Fintech & Ecommerce

Customer Demand for Sustainability Banking Tools Far Exceeds Supply: Research

Almost 40% of UK citizens would like their financial institution to offer banking tools to track their sustainability impact

Customer Demand for Sustainability Banking Tools Far Exceeds Supply: Research

UK-based open banking platform Tink has published a research based on a survey of over 2,000 UK consumers and 113 senior retail banking executives, highlighting the opportunity for banks to play a bigger role in helping customers on their sustainability journey.

The study discovered that an estimated 37% of people in the UK would prefer their bank to offer more tools to track their environmental impact. More specifically, 32% of respondents would like their bank to provide an overview of their CO2 emissions. Ideally, they would want to see such data collected from transactions across all their bank accounts and analysed all in one place.

Paradoxical as it may seem, despite the growing demand for sustainability-linked banking tools, research finds just 17% of banking customers are actively using the existing environmental impact tracking tools. A gap between appetite for and adoption of the available sustainability related services may appear for many reasons ranging from poor service quality to lack of awareness.

“For the forward-thinking banks who are already offering carbon tracking tools, now is the time to ramp up customer engagement to ensure people know how to easily access these tools. Those who do will be in a strong position to deliver on expectations and win loyalty from both existing and new customers,” says Tasha Chouhan, UK & IE Banking Director at Tink.

However, the survey among banking executives suggest another explanation for this mismatch. It revealed that only 24% of banks are currently offering customers tools to help them understand their carbon footprint based on their spending data. Fortunately, further 40% of banks report they are currently working on such customer services.

Half of them say they are partnering with a fintech to develop a sustainability banking tool. At the same time, a large 30% portion of the surveyed bank executives currently have no plans to offer tools to help customers track their carbon impact, although they do like the idea.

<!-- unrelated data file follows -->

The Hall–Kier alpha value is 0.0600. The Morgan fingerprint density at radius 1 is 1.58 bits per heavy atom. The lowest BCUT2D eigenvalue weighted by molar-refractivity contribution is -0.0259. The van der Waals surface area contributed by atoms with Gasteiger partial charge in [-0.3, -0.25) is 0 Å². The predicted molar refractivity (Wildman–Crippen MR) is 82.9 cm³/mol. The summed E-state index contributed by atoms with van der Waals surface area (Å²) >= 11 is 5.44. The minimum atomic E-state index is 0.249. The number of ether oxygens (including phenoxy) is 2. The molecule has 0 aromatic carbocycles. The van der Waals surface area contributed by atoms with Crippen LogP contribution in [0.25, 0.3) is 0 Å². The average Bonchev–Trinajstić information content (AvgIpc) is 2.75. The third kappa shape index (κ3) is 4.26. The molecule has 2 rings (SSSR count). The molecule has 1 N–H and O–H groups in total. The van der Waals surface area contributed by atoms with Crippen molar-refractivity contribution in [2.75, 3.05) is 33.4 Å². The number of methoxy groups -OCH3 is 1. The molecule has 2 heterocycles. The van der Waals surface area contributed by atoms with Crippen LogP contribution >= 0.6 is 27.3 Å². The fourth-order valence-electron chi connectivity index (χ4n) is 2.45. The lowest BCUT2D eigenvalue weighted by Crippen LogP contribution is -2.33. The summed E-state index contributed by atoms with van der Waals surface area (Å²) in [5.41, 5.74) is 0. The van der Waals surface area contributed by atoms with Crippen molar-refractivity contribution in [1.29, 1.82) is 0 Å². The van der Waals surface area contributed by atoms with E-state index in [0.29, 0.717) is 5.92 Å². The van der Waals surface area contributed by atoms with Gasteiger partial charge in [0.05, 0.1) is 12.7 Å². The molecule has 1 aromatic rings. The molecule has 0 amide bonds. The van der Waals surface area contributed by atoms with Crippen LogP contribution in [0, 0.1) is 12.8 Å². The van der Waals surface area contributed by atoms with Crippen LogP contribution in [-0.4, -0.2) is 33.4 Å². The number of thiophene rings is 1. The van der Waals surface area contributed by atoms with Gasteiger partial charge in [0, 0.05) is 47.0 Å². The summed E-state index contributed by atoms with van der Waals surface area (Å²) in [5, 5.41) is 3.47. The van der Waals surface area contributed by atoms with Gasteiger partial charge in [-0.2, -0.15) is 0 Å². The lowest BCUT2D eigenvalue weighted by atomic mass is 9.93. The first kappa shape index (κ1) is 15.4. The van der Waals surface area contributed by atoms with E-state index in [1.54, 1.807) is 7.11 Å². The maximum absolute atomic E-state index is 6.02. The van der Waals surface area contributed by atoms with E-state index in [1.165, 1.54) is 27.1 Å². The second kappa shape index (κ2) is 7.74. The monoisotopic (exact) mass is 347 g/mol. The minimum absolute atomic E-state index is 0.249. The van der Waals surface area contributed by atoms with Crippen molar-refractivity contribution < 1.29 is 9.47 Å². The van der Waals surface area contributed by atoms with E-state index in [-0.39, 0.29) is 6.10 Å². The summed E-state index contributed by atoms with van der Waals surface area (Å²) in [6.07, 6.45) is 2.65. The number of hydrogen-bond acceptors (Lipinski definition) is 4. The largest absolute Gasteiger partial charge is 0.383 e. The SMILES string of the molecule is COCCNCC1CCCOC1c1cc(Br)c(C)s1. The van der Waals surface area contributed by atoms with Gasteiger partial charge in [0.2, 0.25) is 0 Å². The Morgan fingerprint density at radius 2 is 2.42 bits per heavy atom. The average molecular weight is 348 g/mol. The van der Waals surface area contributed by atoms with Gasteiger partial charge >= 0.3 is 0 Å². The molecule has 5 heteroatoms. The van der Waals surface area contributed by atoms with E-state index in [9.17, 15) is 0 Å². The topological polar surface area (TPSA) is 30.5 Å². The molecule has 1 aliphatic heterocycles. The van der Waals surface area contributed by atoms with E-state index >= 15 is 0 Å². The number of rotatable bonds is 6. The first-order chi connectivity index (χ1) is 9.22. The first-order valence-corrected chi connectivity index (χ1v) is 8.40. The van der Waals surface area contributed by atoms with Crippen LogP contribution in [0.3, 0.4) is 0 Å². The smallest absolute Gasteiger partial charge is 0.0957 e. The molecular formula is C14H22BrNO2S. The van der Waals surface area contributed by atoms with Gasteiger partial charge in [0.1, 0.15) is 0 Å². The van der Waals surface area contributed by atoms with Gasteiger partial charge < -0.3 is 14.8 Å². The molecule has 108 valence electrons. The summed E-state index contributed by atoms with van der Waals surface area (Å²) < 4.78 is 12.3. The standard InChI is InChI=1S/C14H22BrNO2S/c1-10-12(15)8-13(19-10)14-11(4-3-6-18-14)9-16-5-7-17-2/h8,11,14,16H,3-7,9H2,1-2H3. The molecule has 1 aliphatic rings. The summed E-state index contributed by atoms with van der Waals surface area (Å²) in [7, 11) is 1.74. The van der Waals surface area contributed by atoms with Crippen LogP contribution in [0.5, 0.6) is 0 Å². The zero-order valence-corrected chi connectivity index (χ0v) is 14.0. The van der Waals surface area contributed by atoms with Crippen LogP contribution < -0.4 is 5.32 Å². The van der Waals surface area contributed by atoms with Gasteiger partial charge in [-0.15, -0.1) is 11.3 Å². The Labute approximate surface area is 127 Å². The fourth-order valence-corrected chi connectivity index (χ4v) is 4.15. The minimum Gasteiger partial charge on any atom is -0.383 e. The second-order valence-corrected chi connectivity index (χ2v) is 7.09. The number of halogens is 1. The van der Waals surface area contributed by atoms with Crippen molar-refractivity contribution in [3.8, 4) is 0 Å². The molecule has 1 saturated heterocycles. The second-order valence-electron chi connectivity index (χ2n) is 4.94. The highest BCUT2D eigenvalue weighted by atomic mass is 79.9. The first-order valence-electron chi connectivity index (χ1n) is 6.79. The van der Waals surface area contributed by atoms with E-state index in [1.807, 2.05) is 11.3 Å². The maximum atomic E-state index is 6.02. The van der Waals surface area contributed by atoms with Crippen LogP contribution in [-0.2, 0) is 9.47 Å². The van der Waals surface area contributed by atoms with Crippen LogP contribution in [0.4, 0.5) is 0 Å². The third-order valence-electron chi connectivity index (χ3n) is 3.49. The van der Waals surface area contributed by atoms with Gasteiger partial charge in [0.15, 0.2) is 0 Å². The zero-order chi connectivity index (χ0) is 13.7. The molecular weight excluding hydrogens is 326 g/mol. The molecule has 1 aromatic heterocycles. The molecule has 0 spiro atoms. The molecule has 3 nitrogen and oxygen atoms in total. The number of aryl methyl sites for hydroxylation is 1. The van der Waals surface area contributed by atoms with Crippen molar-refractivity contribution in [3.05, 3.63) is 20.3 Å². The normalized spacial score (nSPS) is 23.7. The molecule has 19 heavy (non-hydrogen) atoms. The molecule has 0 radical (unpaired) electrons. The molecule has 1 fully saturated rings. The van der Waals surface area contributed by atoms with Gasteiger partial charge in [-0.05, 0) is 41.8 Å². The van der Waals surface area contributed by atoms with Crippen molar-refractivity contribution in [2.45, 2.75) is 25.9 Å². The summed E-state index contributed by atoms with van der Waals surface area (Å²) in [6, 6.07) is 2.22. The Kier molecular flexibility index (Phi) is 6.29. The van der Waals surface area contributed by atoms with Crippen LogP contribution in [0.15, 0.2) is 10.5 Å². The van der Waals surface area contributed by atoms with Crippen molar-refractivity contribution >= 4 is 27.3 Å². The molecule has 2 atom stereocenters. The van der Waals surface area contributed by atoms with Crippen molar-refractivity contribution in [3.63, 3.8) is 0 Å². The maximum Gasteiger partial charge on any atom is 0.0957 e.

The responses regarding investment in the sustainability-focused financial technologies are also controversial. On one hand, 51% of banks are planning to maintain investment or invest more in sustainability related tools for customers. Nevertheless, almost the same number of banks (46%) are planning to invest in carbon tracking tools less or stop investing altogether.

Therefore, the research concluded that those financial institutions which do not prioritise their sustainability offering risk becoming less competitive compared to banks who are already delivering carbon tracking tools to their customers, since 28% of customers say they would switch to a different bank if it allowed them to see the environmental impact of their purchases.

This suggestion aligns with more general earlier findings of AmEx which discovered that almost 80% of UK consumers want retail companies to educate them on ways to reduce their carbon footprint when shopping with them. Furthermore, 82% of respondents are looking for companies to provide options to offset carbon emissions associated with their purchases.

Nina Bobro

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Nina is passionate about financial technologies and environmental issues, reporting on the industry news and the most exciting projects that build their offerings around the intersection of fintech and sustainability.